events, and the testimony of men.-—-Newly-dip covered evidence. Evidence of a new and material fact, or new evidence in relation to a fact in issue. discovered by a party to a cause after the rendition of a Verdict or jud-,,-11init therein. In re l\Icl\Ianus, 35 Misc. Rep. 6"‘ 72 N. Y. Supp. 400; Wynne v. Newman, id \'a. 816; People v. Prioii, 164 N. Y. 439, 5!! N. E. b't3S.—Opinion evidence. Evii)~nrv at what the witness thinks, bciiei ., or infers in regard to facts in dispute, as di tin,-,-uisl'."d ficm his personal knuwiedge of the facts liieun I not admissible except (under certain iiiu ' in the case of experts. See Lipscomb \. S
75 Miss. 559, 23 South. 21(.'L—Ors.l evidence. Evidence given by word of moutii: the oial testimony of a rvitness.—0rigina.l evidence. An original document, writing, or cthu‘ muteriai object introduced in evidence (lialliiwn-"s Aun. Codes & St. 01'. 1901. § 692) as INSIVE guished from a copy of it or from extr-iutuus evidence of its contents or purpnrt.—Puro1 evidence. Oral or verbai evidence: that which is given by word of mouth: the ordinary kind of evidence, given by witnesses in court. 3 Bl. Comm. 369. In a particular sense, and nith reference to contracts, deeds, wills, and other writings. parol evidence is the same as extraneous evidence or evidence ahumlc. (Sat supni.)—Pa:-tial evidence is that which gin‘ to estaliiish a detached fact, in o seri-‘s tending to the fact in dispute. It may he received, an- ject to be rejected as incompetent, unlao (‘ci- nected with the fact in dispute by prn- ( of other facts; for example, on an issue of title to ""411 property, evidence of the continued pussission of a remote occupant is partial, for it is of a detached fact, which may or may not be after- wards connected with the fact in dispute. Code Cir. Proc. Cai. 5 183-i.—Positive evidence. Direct pinof of the fact or point in issue; evi- dence which, it believed, establishes the truth or faisehood of a fact in issue, and does not arise from any presumption. It is riistinguish-
v. Webster, 5 Cus . 71l.—P1-esnniptive evidence. several meanings in law. (1) Any evidi-nu which is not direct and positive; the proof of minor or other facts incidental to or usually connected with the fact sought to be prmi-u‘, which, when taken together, inferentiiilly estab- lish or prove the fact in question to a resum- able degree of certainty: e\idcnce drawn luv human experience from the connection of Liiiisr‘. and cfifect and observation of human conduct; the proof of facts from which, with morn or less certainty, according to the expefienci of mankind of their more or iess univcrsai connection, the existence of other facts can be diduceil. In tbis sense the term is neoriy equivalent to ‘‘circumstantial’' evidence. See _1 Starkin I-Iv 58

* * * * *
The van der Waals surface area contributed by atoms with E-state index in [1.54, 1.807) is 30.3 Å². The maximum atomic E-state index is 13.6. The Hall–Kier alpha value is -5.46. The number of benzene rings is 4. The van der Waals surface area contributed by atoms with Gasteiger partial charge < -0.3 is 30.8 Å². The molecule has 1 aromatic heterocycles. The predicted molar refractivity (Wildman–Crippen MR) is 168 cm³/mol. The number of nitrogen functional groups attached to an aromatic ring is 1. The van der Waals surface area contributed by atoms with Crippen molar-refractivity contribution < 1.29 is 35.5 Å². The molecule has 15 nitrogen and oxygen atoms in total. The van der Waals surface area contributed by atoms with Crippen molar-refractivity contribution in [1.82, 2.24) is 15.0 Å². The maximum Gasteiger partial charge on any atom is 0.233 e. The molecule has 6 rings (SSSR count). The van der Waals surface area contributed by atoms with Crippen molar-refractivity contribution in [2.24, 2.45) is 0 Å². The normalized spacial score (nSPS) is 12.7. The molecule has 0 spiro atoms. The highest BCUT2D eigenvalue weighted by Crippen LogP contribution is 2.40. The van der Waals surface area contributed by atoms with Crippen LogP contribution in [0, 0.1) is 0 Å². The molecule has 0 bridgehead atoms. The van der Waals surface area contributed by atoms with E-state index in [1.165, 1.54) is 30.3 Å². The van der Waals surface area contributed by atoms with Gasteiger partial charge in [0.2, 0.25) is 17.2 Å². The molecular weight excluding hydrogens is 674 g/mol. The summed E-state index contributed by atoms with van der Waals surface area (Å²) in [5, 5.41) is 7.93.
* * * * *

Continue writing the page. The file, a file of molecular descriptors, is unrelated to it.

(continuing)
5 ' 2 Sound. Pl. & Ev. G73: Civ. (‘ode Ga. 19 , § 5143; Davis v. Curry, 2 Bilib fl .) 2 Horbacb v. l\li er, 4 Neb. 4-L,’ Sin. Miller, 9 l'Ioiist. (Dr-i.) 564, 32 Ati. 13?.
Evidence which must be received and treated as true and sufiicient untii rebutted by other testimony: as, where a statute proiidcs that certain facts shall he presumptive evidence of guiit, of title, etc. State v. Mitchell, 119 N. C. 784. 25 S. E. 78.3; ‘State v. Intoxicatin-1 1 uors 80 Me. 57. 12 Ati 794. 3) End--vice vihic admits of expianation or contradiction by other evidence, as distinguished from conclusive evidence. Burrill, Circ. Ev. 89.—Pr-ima fncie evidence. Evidence good and sufiicient on its face; sucb evidcuce as, in the judgment of the law, is sufiicient to establish a given fact, or the group or chain of facts constituting the p irty‘s claim or defense, and which if not rt-hutied or contradicted, will remain suificicnt. Crane v.
Morris, 6 Pet. 611, 8 L. Ed. 514; State v. Bur-